For most U.S. doctors, Ebola is more of an abstract threat than something they are likely to encounter in practice. But for Nicole Cooper, a resident physician training in internal medicine and pediatrics at Miami’s Jackson Memorial Hospital, West Africa’s Ebola epidemic is tangible. Cooper, a Liberian-American, plans to return to Monrovia, Liberia’s capital, after finishing her training next year. Between studying and caring for patients, she spends much of her time reading situation reports from the Liberian Ministry of Health and obtaining supplies for Monrovia’s John F. Kennedy Hospital, the country’s main academic teaching hospital, where she worked last year, before the outbreak.
Even then, the hospital lacked resources and staff. It took 24 hours to get the results of routine labs. The intensive-care units lacked ventilators, and specialized blood products such as fresh frozen plasma (used to improve clotting) were non-existent. Doctors also lacked the simple non-invasive monitors that detect patients’ blood oxygen levels—basic equipment that health workers in the U.S. take for granted.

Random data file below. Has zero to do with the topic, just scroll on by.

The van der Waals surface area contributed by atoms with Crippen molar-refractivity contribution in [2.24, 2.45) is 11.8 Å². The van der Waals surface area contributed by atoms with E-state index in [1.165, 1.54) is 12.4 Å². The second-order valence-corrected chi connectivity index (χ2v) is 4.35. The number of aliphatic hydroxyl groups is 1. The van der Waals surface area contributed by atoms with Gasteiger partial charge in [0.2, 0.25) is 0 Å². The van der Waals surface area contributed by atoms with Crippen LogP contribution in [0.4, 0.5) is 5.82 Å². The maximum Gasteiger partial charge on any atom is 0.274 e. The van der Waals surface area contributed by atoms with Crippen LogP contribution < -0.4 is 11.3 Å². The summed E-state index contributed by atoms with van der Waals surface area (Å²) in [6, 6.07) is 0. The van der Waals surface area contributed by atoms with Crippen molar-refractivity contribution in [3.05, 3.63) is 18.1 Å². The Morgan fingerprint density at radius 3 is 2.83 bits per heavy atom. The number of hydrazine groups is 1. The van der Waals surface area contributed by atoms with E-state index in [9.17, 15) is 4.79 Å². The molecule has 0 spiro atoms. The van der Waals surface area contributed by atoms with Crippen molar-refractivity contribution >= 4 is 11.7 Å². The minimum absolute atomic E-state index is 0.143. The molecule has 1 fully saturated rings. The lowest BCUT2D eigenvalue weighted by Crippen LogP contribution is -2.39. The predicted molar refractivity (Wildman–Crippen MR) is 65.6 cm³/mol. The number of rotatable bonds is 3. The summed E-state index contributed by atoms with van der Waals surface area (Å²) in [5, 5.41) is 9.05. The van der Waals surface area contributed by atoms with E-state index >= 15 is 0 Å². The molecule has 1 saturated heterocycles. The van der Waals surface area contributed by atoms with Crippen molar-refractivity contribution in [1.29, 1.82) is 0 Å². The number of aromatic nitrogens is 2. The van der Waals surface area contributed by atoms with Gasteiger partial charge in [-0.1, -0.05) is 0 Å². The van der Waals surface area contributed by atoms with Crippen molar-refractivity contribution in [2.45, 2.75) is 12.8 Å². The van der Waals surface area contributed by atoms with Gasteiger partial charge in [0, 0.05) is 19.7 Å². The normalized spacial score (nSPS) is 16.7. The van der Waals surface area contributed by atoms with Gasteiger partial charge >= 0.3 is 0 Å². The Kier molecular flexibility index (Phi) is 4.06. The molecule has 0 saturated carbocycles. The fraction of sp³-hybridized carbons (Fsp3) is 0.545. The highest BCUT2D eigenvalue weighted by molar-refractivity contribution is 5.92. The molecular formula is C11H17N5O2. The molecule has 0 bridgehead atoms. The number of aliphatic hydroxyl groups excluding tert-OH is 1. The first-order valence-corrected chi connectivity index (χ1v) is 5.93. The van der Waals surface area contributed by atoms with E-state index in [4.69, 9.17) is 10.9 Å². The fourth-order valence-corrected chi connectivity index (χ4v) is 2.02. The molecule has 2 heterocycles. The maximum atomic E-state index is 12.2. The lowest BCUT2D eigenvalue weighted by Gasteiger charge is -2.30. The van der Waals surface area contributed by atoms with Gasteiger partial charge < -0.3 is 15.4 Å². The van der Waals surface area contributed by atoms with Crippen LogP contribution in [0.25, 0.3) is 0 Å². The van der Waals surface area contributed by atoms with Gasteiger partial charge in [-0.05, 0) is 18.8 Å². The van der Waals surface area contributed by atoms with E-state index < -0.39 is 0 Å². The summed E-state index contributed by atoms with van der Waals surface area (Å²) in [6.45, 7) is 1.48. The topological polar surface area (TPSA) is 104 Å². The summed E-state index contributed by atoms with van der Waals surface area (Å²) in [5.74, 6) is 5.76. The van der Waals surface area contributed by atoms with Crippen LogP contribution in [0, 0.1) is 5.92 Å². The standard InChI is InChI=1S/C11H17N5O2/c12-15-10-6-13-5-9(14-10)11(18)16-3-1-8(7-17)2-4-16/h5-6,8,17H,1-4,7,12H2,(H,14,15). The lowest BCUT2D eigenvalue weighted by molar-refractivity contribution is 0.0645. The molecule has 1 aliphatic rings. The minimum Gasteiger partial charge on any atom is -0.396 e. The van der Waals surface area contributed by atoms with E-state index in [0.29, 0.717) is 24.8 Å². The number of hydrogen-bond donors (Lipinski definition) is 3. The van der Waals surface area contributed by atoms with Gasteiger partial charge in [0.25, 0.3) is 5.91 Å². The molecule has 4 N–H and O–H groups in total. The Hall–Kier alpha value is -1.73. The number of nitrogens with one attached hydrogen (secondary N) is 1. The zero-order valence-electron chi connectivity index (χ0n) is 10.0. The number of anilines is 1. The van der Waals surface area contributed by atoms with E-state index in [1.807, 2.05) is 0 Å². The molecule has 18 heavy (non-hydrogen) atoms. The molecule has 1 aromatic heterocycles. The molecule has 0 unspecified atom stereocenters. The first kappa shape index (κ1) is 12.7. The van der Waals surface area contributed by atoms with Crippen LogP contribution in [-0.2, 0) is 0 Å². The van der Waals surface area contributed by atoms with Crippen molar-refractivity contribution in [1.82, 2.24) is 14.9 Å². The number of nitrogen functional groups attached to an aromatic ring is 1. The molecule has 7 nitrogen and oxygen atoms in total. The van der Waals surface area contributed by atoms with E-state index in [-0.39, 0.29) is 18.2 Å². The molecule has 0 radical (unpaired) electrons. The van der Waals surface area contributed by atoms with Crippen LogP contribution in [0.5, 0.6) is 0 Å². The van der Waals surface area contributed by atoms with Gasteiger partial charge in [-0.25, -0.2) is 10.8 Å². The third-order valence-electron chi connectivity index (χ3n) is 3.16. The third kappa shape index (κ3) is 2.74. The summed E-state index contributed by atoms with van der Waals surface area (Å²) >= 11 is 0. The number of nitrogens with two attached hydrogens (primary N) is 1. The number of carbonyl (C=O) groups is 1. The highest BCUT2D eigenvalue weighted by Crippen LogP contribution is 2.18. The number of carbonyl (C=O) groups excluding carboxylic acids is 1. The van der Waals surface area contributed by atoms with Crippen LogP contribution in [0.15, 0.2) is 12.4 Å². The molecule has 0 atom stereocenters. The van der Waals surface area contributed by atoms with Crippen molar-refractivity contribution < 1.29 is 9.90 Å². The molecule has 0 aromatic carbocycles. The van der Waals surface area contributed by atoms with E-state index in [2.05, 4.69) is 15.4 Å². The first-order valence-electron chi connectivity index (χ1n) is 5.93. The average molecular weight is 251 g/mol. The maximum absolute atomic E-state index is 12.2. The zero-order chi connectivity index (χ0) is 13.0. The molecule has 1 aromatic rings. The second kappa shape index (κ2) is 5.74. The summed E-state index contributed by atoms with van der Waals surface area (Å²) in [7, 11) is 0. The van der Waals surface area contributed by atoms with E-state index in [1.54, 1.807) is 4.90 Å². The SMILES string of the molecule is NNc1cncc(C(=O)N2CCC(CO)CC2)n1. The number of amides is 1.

“We were woefully unprepared,” Cooper said. “You can give IV fluids, but you can’t respond appropriately” to changes in a patient’s blood chemistry. Liberia’s civil war devastated JFK Hospital. In recent years, its physicians and nurses had worked hard to rebuild the hospital and improve its training programs. Cooper had planned to return there after passing her U.S. board exams. “I’ve had several messages from people in Liberia asking, ‘Why aren’t you here? We have fewer than 100 doctors, why aren’t you here?’” she said. This summer, she tried to arrange a month in Liberia to help, but logistics made it impossible, as her vacation time is limited and she would have to spend 21 days after her return away from patient care.